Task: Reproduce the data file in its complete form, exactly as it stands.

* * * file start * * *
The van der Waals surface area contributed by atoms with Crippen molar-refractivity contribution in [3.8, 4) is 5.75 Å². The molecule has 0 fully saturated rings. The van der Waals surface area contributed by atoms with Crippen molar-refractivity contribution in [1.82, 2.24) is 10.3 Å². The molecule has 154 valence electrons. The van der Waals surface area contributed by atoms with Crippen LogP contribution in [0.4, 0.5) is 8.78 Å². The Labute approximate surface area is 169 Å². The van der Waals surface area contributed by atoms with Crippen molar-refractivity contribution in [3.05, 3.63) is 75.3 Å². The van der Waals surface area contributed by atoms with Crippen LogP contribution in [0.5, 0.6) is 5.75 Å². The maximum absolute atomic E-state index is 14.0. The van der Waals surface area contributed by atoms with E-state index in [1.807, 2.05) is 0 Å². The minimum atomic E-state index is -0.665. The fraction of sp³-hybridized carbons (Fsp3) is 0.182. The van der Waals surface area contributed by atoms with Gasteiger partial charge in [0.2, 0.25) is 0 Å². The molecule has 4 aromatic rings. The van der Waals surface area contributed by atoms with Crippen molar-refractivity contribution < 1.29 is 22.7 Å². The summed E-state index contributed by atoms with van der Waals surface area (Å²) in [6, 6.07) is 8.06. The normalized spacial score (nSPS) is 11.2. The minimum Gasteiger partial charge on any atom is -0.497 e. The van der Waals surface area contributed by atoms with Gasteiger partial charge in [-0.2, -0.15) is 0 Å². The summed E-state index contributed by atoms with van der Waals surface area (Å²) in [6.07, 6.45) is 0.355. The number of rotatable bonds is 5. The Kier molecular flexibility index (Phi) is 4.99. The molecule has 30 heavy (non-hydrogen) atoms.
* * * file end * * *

The van der Waals surface area contributed by atoms with Crippen molar-refractivity contribution in [3.8, 4) is 5.75 Å². The molecule has 0 fully saturated rings. The van der Waals surface area contributed by atoms with Crippen molar-refractivity contribution in [1.82, 2.24) is 10.3 Å². The molecule has 154 valence electrons. The van der Waals surface area contributed by atoms with Crippen LogP contribution in [0.4, 0.5) is 8.78 Å². The Labute approximate surface area is 169 Å². The van der Waals surface area contributed by atoms with Crippen molar-refractivity contribution in [3.05, 3.63) is 75.3 Å². The van der Waals surface area contributed by atoms with Crippen LogP contribution in [0.5, 0.6) is 5.75 Å². The maximum absolute atomic E-state index is 14.0. The van der Waals surface area contributed by atoms with E-state index in [1.807, 2.05) is 0 Å². The minimum atomic E-state index is -0.665. The fraction of sp³-hybridized carbons (Fsp3) is 0.182. The van der Waals surface area contributed by atoms with Gasteiger partial charge in [0.2, 0.25) is 0 Å². The molecule has 4 aromatic rings. The van der Waals surface area contributed by atoms with Crippen molar-refractivity contribution < 1.29 is 22.7 Å². The summed E-state index contributed by atoms with van der Waals surface area (Å²) in [6, 6.07) is 8.06. The normalized spacial score (nSPS) is 11.2. The minimum Gasteiger partial charge on any atom is -0.497 e. The van der Waals surface area contributed by atoms with Gasteiger partial charge in [-0.2, -0.15) is 0 Å². The summed E-state index contributed by atoms with van der Waals surface area (Å²) in [6.07, 6.45) is 0.355. The number of rotatable bonds is 5. The Kier molecular flexibility index (Phi) is 4.99. The molecule has 30 heavy (non-hydrogen) atoms.